Monday, December 10, 2012

Taking the PC's Stuff

Talysman posted a nice bit about making adventures that deplete the gear of adventurers:

Character Depletion

There is an idea there worth pursuing, but it's got some risk - players hate losing their stuff.


It's just stuff, right?

But is it?

Why do players hate losing their stuff so much?

I think there are a number of reasons.

Scarcity. How many vorpal blades, holy swords, staffs of power, magical suits of plate armor, and helms of brilliance are there? Not many in any given game. How many characters? Well, as many as you need, and you can swap this one for another.

If you make magic items rare, you have to expect people regard them as especially precious. If magic items are harder to come by than PCs, they are worth more than PCs. You can't just make up a new magic staff, but you can make up a new guy if this one dies.

Actual need. "+1 or better to hit." You can't live without this stuff, literally, in dungeons. You will lose, and you will die, if you don't have that stuff. So they're valuable in a real way.

It's part of the reward. Items, like levels (in D&D) or points (in GURPS) are earned through effective play. People don't like rewards to be clawed back. Once you have it, you feel like it's yours, and it is unpleasant to have it lost. Hard to gain, easy to lose - not fun.

There is no "Raise Dead" for items. Not for the good ones, generally. If a rust monster eats your +2 sword, it's gone. But physical damage up to and including death in fantasy games is often trivial to fix. In real life, you lose an arm and your car and no one cares about the car - it can be replaced. In a game, you lose an arm and a magic axe of slaying and everyone weeps for the axe. Why? The arm is an easy fix. It's trivial in some games. Even death is so easy to fix that AD&D gave rules for maximum number of times and system shock rolls to make it less trivial.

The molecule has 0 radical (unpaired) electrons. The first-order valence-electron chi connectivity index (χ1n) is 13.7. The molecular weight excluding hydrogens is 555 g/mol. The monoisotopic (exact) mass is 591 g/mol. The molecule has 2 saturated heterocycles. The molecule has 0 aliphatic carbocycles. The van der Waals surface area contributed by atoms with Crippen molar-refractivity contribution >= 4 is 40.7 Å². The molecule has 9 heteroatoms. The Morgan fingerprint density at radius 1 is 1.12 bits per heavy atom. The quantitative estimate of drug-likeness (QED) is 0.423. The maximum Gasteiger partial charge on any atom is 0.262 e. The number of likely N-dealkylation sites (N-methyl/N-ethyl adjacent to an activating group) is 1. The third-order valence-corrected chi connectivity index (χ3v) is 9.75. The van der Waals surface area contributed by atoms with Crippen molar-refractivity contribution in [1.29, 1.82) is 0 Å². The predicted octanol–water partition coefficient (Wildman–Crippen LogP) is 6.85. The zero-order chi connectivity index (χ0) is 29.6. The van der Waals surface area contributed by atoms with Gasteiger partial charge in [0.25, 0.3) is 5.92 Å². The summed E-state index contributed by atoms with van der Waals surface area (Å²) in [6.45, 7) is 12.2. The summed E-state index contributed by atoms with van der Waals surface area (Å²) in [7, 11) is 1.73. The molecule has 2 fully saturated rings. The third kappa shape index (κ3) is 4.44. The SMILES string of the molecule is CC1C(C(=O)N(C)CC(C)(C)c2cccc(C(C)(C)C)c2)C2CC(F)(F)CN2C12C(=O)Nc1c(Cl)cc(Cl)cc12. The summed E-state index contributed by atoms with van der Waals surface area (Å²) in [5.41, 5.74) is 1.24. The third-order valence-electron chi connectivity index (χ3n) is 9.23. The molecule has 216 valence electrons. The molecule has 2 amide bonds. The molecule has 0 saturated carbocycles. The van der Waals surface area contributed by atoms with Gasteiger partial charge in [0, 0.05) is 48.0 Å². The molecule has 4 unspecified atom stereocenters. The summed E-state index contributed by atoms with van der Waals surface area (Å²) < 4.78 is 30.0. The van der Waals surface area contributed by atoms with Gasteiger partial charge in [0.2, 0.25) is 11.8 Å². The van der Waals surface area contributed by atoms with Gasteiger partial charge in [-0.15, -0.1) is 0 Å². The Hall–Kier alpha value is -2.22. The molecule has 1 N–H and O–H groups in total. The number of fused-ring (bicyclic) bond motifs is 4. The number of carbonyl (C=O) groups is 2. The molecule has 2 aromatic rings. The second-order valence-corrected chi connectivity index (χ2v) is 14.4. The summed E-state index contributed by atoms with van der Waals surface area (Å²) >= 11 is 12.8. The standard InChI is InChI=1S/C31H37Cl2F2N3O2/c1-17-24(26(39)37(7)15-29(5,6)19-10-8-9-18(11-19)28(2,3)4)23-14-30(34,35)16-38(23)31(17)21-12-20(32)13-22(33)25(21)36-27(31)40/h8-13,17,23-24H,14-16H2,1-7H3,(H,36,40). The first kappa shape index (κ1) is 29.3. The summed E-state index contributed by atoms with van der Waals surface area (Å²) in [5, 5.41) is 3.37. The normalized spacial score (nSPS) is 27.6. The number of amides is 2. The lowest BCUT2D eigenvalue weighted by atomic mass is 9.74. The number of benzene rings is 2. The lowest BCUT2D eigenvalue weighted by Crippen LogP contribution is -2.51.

Some games allow for repairs - GURPS has the Repair spell. But they won't unerringly work, and they don't replace the magic in stuff. So lost items are usually really lost.

Players hate being handed an unavoidable loss. One thing about "a thief steals your stuff" or "the kobolds come take your armor after you take it off to wash off the icky slime" is that it's generally unavoidable. Generally, you don't have much choice. You're surprised by the rust monster, you're jumped by wights, you find out the thief stole you stuff once it's gone. No one likes that in the real world, and having it happen to your paper man doesn't make it more fun.

So when is it okay?

It's still fair to make them risk and lose stuff, but there are a few ways to make it fun that I can think of.

An unavoidable loss they could have avoided. - if they'd worded the wish better, if they'd not gone that one more room, if they hadn't tried to beat up that group of NPCs they clearly couldn't take, if they hadn't blocked themselves into that tight corner - that's fine. "It's us or our stuff, what do we do?" is a fair challenge, if the players got themselves into it. "Themselves" is the key. If it's a choice ("I can kill that dragon, but it'll cost me my staff of power." ". . . okay, do it.) it's a real dilemma and worth posing. They won't resent it unless you railroad them into it.

Forewarning. Attritive adventures are fine, too, if the players know it going in. If they're willing to take the risk, great. Maybe they'll risk loss of precious gear if they feel like they can gain more from it. Maybe they won't. But you need to make it a known choice. If they know they are risking what they have to gain still more, they'll probably take it. If it just get snapped away, they won't feel like they had a choice in the matter.